This ambitious scientific goal requires the development of a dedicated scenario at JET, where the production of alpha particles is maximised at limited input power. Of special benefit would here be the capability to produce a steady state supra-thermal deuterium and/or tritium distribution function, as this can in principle maximize the DT reactivity, which is not achieved in a solely thermal plasma. Among the tools that can realize this scenario in DT is an application of the novel ‘3 ion’ scheme [Ref. 2], which is based on ion-cyclotron resonance heating (ICRH) in a mixed species plasma and has recently been applied at JET in D-$^3$He. In this contribution we present the findings of this experiment, which led to the generation of a significant amount of alpha particle through the $^3$He(d, p)$\alpha$ reaction. We also demonstrate that these plasmas anticipate many of the peculiarities that are commonly associated to alpha particles, without the technical complications of a DT environment, and are thus worth studying per se.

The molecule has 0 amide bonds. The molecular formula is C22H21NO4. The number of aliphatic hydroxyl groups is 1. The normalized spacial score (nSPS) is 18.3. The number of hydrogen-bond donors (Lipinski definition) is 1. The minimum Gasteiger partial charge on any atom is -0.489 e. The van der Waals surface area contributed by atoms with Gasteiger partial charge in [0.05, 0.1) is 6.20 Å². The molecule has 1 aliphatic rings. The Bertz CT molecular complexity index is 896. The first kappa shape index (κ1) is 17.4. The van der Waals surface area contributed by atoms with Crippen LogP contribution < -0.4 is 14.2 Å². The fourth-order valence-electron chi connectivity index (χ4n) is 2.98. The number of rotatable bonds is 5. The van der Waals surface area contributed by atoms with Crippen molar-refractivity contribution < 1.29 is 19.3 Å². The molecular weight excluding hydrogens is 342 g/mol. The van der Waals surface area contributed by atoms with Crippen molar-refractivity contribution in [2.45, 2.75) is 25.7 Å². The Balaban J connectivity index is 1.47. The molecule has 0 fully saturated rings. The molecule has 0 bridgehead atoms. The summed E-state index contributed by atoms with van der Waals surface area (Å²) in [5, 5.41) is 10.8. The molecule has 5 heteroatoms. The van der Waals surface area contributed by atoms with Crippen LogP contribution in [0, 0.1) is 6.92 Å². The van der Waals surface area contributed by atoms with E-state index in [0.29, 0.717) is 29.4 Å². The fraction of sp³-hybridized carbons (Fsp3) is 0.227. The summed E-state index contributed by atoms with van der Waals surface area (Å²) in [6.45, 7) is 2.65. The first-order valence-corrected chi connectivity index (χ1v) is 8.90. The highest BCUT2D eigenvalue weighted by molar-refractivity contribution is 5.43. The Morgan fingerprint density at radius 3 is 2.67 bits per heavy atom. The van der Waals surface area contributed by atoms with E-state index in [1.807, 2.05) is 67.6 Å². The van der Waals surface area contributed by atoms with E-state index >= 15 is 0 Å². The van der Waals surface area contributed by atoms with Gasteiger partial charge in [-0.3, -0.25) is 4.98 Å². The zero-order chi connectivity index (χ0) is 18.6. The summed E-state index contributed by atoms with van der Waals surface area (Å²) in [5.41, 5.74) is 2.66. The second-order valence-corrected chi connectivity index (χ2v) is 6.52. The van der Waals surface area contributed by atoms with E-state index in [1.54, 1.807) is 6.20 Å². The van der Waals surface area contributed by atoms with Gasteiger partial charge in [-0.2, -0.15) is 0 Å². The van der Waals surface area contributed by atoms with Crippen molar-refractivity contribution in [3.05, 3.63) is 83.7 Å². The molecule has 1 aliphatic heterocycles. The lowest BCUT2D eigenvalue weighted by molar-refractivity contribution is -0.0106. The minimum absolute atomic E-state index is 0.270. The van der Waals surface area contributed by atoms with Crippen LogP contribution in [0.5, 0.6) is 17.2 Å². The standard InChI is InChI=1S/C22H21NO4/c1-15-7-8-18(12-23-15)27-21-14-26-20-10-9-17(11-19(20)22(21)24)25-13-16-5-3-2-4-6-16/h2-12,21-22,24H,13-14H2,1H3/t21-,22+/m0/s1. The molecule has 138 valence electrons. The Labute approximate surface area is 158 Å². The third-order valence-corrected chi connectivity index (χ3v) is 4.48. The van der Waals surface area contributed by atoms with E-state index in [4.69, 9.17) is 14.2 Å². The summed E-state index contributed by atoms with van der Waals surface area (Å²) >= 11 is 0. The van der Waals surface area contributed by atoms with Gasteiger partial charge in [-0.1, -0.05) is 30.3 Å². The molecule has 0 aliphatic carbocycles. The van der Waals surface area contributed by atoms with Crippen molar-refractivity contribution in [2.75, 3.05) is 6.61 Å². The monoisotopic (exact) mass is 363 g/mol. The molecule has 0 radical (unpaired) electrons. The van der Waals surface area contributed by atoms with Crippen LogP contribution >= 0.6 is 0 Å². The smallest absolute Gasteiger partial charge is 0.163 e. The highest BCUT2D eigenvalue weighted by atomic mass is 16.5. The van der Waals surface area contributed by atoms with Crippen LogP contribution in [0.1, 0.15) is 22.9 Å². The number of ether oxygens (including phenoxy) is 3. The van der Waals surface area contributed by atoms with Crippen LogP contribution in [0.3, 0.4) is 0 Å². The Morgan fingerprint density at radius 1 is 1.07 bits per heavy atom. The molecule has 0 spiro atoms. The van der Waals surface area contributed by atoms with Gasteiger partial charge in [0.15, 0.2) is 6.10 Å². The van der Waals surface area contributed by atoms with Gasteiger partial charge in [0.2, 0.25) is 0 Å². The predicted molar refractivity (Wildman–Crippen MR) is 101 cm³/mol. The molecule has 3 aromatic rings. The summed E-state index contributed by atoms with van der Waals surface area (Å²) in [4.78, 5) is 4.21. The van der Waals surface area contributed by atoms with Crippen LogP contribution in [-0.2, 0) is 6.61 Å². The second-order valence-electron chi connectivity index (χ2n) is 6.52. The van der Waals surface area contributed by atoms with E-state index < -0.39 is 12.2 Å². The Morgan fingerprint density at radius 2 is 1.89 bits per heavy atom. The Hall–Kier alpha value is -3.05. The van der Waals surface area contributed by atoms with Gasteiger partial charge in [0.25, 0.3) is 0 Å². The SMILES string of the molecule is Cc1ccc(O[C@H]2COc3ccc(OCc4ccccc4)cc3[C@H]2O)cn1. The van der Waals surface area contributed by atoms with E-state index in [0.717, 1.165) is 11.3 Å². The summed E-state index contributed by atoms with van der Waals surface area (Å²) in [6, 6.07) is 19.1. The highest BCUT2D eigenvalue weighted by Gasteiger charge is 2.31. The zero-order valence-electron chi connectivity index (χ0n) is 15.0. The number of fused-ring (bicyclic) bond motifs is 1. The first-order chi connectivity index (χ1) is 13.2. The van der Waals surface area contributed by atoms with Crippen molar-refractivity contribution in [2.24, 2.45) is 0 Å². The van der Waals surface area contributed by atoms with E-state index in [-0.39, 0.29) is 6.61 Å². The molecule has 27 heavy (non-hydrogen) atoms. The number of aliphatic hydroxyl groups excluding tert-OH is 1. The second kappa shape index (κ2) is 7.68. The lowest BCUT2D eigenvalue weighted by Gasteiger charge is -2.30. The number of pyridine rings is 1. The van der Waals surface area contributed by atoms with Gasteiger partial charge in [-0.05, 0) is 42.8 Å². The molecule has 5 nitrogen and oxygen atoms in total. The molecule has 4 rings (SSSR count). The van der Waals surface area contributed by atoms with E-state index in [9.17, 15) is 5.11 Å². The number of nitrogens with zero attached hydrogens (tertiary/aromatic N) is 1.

In the set of D-$^3$He JET experiments we have conducted, deuterium ions from the neutral beam injection (NBI) system were accelerated by ICRH. The concentration of $^3$He ions ~20-25% was chosen to locate the ion-ion hybrid (IIH) layer in the plasma core, where the wave polarization is particularly favourable for ICRH absorption by D-NBI ions through their Doppler shifted fundamental resonance. This leads to the acceleration of D ions up to the MeV range, which is unambiguously demonstrated by a large variety of diagnostics data. Among these are a factor ≈ 10 enhancement of the DD neutron rate, the observation of high energy tails in the neutron spectrometers and neutral particle analyzers, the production of gamma-rays from nuclear reactions driven by the energetic deuterons, and many others. A peculiarity of the scenario is the capability to change the plasma reactivity by modifying the NBI/ICRH heating mix at fixed input powers up to about 15 MW. In all these plasmas, $^3$He acts as an element for ICRH acceleration of D ions and as the target of the $^3$He(d, p)$\alpha$ fusion reaction, and we can produce alphas at the level of 10$^{16}$ particle/s and with a mean energy around 4 MeV, with a spectral width that depends on the average energy of the fast deuterium. Of particular relevance is here the unique capability that JET has to determine the image of the fusion born alpha particle source, which is made possible by a tomographic inversion of the 16.4 MeV gamma-ray emission from d+$^3$He fusion reactions using data from the recently enhanced gamma-ray cameras [Ref. 3] (figure 1).